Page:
To find out how to contact sign language interpreters who may be available for your event, call Gloria at 777-3425. Information on alternate formats and how to hire a sign language interpreter is available online at: http://www.und.edu/dept/dss/alternate.htm and /dss/hirings1.htm.

Deb Glennen, Director, Disability Support Services.



For just $4.17 per credit hour, UND employees may enroll in University classes. You may take up to three academic courses each calendar year, and may be granted work release time for one academic class per school session after receiving approval from your supervisor for release time during working hours. You must have successfully completed your probationary period. Staff members may work toward a degree; faculty may take courses for credit. Both faculty and staff members may audit courses.

You can choose from hundreds of courses, ranging from management and sciences to languages and music, from exercise and ceramics to first aid and financial management. Here's how to enroll:

1. Pick up admissions materials, registration materials and a tuition waiver form at the Office of Admissions, 205 Twamley Hall (phone 777-3821) or at the Graduate School, 414 Twamley Hall (777-2784).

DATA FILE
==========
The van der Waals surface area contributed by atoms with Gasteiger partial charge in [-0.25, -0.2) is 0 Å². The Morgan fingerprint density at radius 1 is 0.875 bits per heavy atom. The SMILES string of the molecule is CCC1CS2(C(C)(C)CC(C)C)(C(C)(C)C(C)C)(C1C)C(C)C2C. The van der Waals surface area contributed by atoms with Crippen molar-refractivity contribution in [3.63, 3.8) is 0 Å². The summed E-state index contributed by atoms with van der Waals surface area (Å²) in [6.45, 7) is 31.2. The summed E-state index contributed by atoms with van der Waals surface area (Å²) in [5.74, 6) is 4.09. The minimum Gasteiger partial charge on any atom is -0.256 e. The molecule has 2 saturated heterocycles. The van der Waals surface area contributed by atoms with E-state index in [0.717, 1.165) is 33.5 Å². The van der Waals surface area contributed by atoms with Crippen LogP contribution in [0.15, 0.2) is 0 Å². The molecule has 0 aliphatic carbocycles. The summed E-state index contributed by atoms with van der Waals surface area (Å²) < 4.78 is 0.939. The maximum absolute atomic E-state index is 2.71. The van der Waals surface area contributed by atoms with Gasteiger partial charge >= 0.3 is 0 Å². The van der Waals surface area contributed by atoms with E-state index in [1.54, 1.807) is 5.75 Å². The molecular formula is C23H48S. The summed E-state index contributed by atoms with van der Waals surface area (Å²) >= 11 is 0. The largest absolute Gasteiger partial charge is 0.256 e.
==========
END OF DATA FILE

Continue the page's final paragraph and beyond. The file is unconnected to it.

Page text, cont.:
2. Choose the course you'd like to take. Prerequisites or other factors may affect registration.

3. Fill out the forms and have your supervisor/dean sign the tuition waiver forms. Return them to Admissions (undergraduates) or the Graduate School. Return the completed waiver forms to Admissions. The deadline for filing the waiver is Friday, Dec. 29, for the spring semester.

4. Register according to instructions in the Time Schedule of Classes.

If you are enrolling for the first time, you need to complete and return an "Application for Admission" form, available from the Admissions Office or Graduate School. There is a $25 matriculation fee for an employee who has not previously enrolled. You may need to file transcripts from schools that you previously attended. Please note that some courses have additional fees that cannot be waived.

Take advantage of your $1,000 Benefit!

-- Heidi Kippenhan, Director of Admissions, and Diane Nelson, Director of Personnel.



This week on "Studio One," jeweler Steve Hess will discuss how to select the perfect diamond. He will explain what to consider before selecting a diamond, including four traits which determine the jewel's value.

"Studio One" will also feature a segment about a Minnesota hospital which offers a class in basic lifesaving skills, as well as how to treat people with minor injuries, burns, and bites. The course also teaches students how to use an automated external defibrillator, a new lifesaving machine used on airplanes and in federal buildings."

Studio One" is an award-winning news and information program produced at the UND Television Center. The program airs live at 5 p.m. on UND Channel 3 on Thursdays. Rebroadcasts can be seen at noon, 7 and 11 p.m. daily and on Saturdays at 10 a.m. Prairie Public Television airs "Studio One" on Saturday at 6 a.m. The program can also be seen in Fargo, Bismarck/Mandan, Minot, Minneapolis and Winnipeg, Manitoba.

Mark Renfandt, UND Studio One Marketing Team.